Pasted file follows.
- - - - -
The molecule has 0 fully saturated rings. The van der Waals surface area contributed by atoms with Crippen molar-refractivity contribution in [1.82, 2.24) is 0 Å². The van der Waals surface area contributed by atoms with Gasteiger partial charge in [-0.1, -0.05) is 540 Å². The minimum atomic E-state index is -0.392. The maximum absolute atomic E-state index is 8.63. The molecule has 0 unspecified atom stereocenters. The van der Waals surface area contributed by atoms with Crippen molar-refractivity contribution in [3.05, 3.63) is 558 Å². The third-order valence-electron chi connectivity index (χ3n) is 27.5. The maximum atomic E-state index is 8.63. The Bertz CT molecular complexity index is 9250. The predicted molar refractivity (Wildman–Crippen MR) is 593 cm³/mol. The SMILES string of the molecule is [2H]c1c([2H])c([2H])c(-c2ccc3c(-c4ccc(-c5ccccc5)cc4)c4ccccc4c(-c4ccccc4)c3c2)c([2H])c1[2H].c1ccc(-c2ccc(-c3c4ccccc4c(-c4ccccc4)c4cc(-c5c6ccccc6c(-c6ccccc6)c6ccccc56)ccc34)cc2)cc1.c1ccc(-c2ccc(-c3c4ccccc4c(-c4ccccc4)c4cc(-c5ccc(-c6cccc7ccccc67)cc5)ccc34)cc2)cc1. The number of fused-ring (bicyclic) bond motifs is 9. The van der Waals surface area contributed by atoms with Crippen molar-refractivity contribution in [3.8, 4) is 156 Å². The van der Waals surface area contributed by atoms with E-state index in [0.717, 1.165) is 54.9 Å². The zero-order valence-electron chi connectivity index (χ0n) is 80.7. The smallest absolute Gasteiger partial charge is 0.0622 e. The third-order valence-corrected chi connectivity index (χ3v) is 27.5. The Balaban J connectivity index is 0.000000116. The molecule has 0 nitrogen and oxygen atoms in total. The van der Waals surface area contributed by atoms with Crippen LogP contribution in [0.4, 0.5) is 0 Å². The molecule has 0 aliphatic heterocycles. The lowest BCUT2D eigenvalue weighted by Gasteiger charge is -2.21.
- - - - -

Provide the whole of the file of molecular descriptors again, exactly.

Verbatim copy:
The molecule has 0 fully saturated rings. The van der Waals surface area contributed by atoms with Crippen molar-refractivity contribution in [1.82, 2.24) is 0 Å². The van der Waals surface area contributed by atoms with Gasteiger partial charge in [-0.1, -0.05) is 540 Å². The minimum atomic E-state index is -0.392. The maximum absolute atomic E-state index is 8.63. The molecule has 0 unspecified atom stereocenters. The van der Waals surface area contributed by atoms with Crippen molar-refractivity contribution in [3.05, 3.63) is 558 Å². The third-order valence-electron chi connectivity index (χ3n) is 27.5. The maximum atomic E-state index is 8.63. The Bertz CT molecular complexity index is 9250. The predicted molar refractivity (Wildman–Crippen MR) is 593 cm³/mol. The SMILES string of the molecule is [2H]c1c([2H])c([2H])c(-c2ccc3c(-c4ccc(-c5ccccc5)cc4)c4ccccc4c(-c4ccccc4)c3c2)c([2H])c1[2H].c1ccc(-c2ccc(-c3c4ccccc4c(-c4ccccc4)c4cc(-c5c6ccccc6c(-c6ccccc6)c6ccccc56)ccc34)cc2)cc1.c1ccc(-c2ccc(-c3c4ccccc4c(-c4ccccc4)c4cc(-c5ccc(-c6cccc7ccccc67)cc5)ccc34)cc2)cc1. The number of fused-ring (bicyclic) bond motifs is 9. The van der Waals surface area contributed by atoms with Crippen molar-refractivity contribution in [3.8, 4) is 156 Å². The van der Waals surface area contributed by atoms with E-state index in [0.717, 1.165) is 54.9 Å². The zero-order valence-electron chi connectivity index (χ0n) is 80.7. The smallest absolute Gasteiger partial charge is 0.0622 e. The third-order valence-corrected chi connectivity index (χ3v) is 27.5. The Balaban J connectivity index is 0.000000116. The molecule has 0 nitrogen and oxygen atoms in total. The van der Waals surface area contributed by atoms with Crippen LogP contribution in [0.4, 0.5) is 0 Å². The molecule has 0 aliphatic heterocycles. The lowest BCUT2D eigenvalue weighted by Gasteiger charge is -2.21.